Outdoor Gear Lab review of summer weight down bags: Down Sleeping Bags - Warm Weather Reviews - OutdoorGearLab

    I acquired a Tarptent Rainbow a couple of months ago and at 2 lbs. 3 oz. it has a ton of room with a 40" x 88" floor and some really cool and flexible vestibule pitching options--big enough for 2 if necessary as a typical backpacking sleeping pad it 20" wide. The Rainbow has good venting as well--many tents don't have good venting and this is absolutely essential to a well thought out tent design and will keep you much more comfortable during your time in the tent. The Rainbow does not require trekking poles to set up and this is one thing that makes it 'heavier' because the trekking pole weight is obviously not included in the weight of tents that use trekking poles for support. But, I hunt all day using my trekking poles, generally coming back to camp at night. Trekking poles, however, can be used to augment the strength of the shelter in case of snow loading, etc. I know the materials Henry uses in his tents quite well as use them in my designs as well as we buy from the same US supplier, and it is tough stuff for it's weight.

    Tarptent Rainbow: Tarptent Ultralight Shelters

    Big fan of the Thermarest NeoAir Trekker pad as a great compromise of weight and great comfort: http://www.rei.com/product/810375/therm-a-rest-neoair-trekker-sleeping-pad Would reccomend the 'regular' size 20" x 72" (actually measured at 75" in the 2 I own) and rolls up smaller than a 1L water bottle using the Thermarest bag: http://www.moosejaw.com/moosejaw/sh...st-and-Light-Sack_10185852_10208_10000001_-1_ Buy the 1.5L 'extra small size'. This pad fits in there just fine and it is smaller than a 1L bottle when it's in there.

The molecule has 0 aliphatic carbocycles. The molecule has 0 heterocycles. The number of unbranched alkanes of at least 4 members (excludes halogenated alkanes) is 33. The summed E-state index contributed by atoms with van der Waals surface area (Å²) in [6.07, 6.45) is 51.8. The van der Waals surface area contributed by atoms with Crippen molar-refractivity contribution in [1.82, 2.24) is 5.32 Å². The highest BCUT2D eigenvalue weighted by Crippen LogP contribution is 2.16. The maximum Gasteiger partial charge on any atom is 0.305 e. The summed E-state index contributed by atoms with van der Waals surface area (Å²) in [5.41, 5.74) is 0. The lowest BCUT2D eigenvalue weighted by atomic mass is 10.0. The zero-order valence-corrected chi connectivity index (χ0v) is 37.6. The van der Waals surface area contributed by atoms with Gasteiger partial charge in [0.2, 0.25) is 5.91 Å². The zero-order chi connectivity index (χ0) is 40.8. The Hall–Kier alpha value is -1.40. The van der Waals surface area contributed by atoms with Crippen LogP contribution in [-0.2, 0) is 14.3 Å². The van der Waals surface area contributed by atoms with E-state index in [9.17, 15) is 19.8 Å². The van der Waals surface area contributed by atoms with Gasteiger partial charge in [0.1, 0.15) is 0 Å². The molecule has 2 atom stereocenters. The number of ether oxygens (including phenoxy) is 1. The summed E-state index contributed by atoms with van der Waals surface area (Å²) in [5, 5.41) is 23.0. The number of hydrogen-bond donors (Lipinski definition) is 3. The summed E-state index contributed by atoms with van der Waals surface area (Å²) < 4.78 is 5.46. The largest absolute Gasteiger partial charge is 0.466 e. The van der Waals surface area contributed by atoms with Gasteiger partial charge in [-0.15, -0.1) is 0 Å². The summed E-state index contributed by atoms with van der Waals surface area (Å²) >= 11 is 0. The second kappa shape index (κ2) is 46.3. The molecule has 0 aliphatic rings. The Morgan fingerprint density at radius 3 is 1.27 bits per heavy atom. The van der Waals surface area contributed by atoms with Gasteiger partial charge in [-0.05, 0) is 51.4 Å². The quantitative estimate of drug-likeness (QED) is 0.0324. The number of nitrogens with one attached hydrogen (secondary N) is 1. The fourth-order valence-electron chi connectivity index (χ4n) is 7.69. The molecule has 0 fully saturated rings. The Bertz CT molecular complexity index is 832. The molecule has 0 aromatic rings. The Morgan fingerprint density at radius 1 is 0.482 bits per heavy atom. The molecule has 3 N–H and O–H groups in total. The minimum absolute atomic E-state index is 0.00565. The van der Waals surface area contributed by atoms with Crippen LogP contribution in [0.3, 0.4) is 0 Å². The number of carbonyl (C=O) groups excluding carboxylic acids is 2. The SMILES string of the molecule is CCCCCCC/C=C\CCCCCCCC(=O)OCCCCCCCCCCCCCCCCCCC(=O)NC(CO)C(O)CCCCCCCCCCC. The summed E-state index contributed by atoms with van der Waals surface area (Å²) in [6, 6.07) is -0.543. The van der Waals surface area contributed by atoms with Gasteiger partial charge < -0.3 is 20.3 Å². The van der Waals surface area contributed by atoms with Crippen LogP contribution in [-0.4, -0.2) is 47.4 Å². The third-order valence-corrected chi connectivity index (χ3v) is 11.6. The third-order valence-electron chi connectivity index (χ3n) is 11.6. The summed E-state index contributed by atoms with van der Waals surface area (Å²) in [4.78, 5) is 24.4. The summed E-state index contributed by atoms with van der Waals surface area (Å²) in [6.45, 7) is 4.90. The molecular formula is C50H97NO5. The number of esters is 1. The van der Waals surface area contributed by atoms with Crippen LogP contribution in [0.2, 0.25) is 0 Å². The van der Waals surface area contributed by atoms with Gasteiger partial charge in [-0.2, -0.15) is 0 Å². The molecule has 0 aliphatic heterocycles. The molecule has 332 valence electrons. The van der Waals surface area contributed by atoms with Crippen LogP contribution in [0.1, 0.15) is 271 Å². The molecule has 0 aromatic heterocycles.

6. mtnwrunner

    mtnwrunner Well-Known Member

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    jmden, You've got a great system going there. I've got a date on a mountain in early october with a muley and I am trying to get my system as lite as possible as I want to carry everything with me as I hunt. I've always been pretty well equipped but man, the more I look at stuff on the internet, the more I can upgrade. As the saying goes, "If you are gonna hunt Kong, you have to go where he lives." I'm pretty much sold on the tarptent contrail. I'll have my entire system down to about 30 pounds sans rifle and that is for a couple of days and that is having enough to be very comfortable. My plan is to have a base camp and then spike it from there every 2 to 3 days. Be up in the high country of central Idaho----if it hasn't all burned down..................

    Randy
     
  7. Andy Backus

    Andy Backus Field Editor

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    That's some really great info guys!

    Thanks!

    Andy
     
  8. jmden

    jmden Well-Known Member

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    Good luck on your hunts this year. 30 lbs. is pretty good. I dropped 5 lbs from my gear with the above purchase this year. Not cheap, but 5 lbs is a chunk of weight. My whole sleep system, tent, bag and pad is less than 5lbs and very comfortable. I'm not sure I'm going to get down to 30 lbs, but am always assessing every piece of gear to do so. I've got 'high buck' muley hunt and black bear hunts in the last two weeks of September, so am gettin' gear up for that.

    Would you mind sharing your 30lb list of gear? I'm alwasy on the hunt for any new ideas.
     
  9. mtnwrunner

    mtnwrunner Well-Known Member

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    I'll get you a list and some photos when I have a bit more time.
    It's funny that you mentioned the 5 pound mark for your sleeping system---that was also my target goal. One of the other things that I do is weigh everything myself. I don't take manufactures word for anything---imagine that.